The Society of Critical Care Anesthesiologists

Volume 33 | Issue 3

Belonging to an Organization: Professional Advancement & Personal Gains
by Nazish Hashmi, MD

Our realities changed during the pandemic and many people asked a very important question, possibly for the first time in their lives: what brings me joy and fulfilment? Is my choice of career a good fit for me? Outside of medicine, it is this feeling of being unfulfilled that has led to what is being dubbed ‘The Great Resignation’. Amongst physicians, the lack of connectedness and satisfaction with one’s specialty has led to high rates of burnout. Pre-pandemic literature on burnout suggested that engaged physicians tend to have less burnout. Engagement outside of clinical work can be driven by continued learning, faculty development and mentorship, having a social network and many more things. For me, engagement included interacting with my trainees, seeking ways to improve my clinical practice and finding mentorship from other physicians in my area of interest. This is where the role of belonging to a professional organization became very important.

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Mentors and Mentees: A Powerful Connection
by May Hua, MD, MS

A 2018 viewpoint published in JAMA Internal Medicine highlighted four archetypes of “mentorship”: the traditional mentor, the coach, the sponsor and the connector.1 The authors explain, “To put it simply, the mentor guides, the coach improves, the sponsor nominates, and the connector empowers, but always the mentee benefits.” As I read this article, I was struck by how rare it is for one person to be able to fulfill all these needs, and how I was lucky enough to have a mentor, Dr. Hannah Wunsch, who can and does embody all four roles.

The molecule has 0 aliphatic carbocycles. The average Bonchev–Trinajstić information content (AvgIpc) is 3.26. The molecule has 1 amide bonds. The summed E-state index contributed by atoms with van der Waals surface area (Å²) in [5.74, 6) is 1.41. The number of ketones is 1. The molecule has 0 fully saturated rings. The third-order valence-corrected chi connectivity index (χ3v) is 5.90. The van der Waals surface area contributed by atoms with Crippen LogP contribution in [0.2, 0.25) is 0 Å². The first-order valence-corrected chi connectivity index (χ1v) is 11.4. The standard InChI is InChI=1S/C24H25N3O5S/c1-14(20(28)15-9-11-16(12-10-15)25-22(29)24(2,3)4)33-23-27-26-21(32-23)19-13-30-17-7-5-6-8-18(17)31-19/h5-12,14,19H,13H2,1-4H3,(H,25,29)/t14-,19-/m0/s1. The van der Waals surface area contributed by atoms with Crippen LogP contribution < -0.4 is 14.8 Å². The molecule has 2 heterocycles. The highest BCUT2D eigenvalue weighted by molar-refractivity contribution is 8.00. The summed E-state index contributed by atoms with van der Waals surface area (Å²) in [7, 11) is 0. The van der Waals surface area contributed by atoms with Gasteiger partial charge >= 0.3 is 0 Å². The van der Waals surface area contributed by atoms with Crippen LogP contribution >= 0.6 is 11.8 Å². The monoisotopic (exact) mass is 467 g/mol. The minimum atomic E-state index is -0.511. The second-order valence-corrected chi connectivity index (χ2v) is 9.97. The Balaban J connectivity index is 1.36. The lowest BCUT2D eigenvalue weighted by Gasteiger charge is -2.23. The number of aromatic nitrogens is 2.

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Women in Critical Care: Where We Are & Where We Want to Be
by Shahla Siddiqui, MD, MSc, FCCM

Where We Are

Over the past decade, the need to promote gender diversity in medicine has been embraced by several medical societies. In the USA in 2017, 33% of critical care trainees and 26% of ICU physicians were women. There are many reasons for this disparity and work is being done to understand these reasons to some extent. It was noted in literature that an explicit focus on “eliminating gender inequity will help to gradually change societal views of the roles played by women and men critical care physicians so that it will become the norm for women and men to be both critical care physicians and leaders in critical care.”

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SOCCA Innovators Award
by Mark E. Nunnally, MD, FCCM

SOCCA is pleased to announce the debut of the Innovators Award. Created through a generous anonymous donation, we plan to award one deserving recipient $10,000 for a true innovation, that is, something that introduces a new device or technique, changes clinical practice or could improve clinical outcomes. The innovation should be expected to have an immediate effect on health care delivery. This award is an extension of the Society’s growing interests in research, education and engagement. We encourage interested members to apply.

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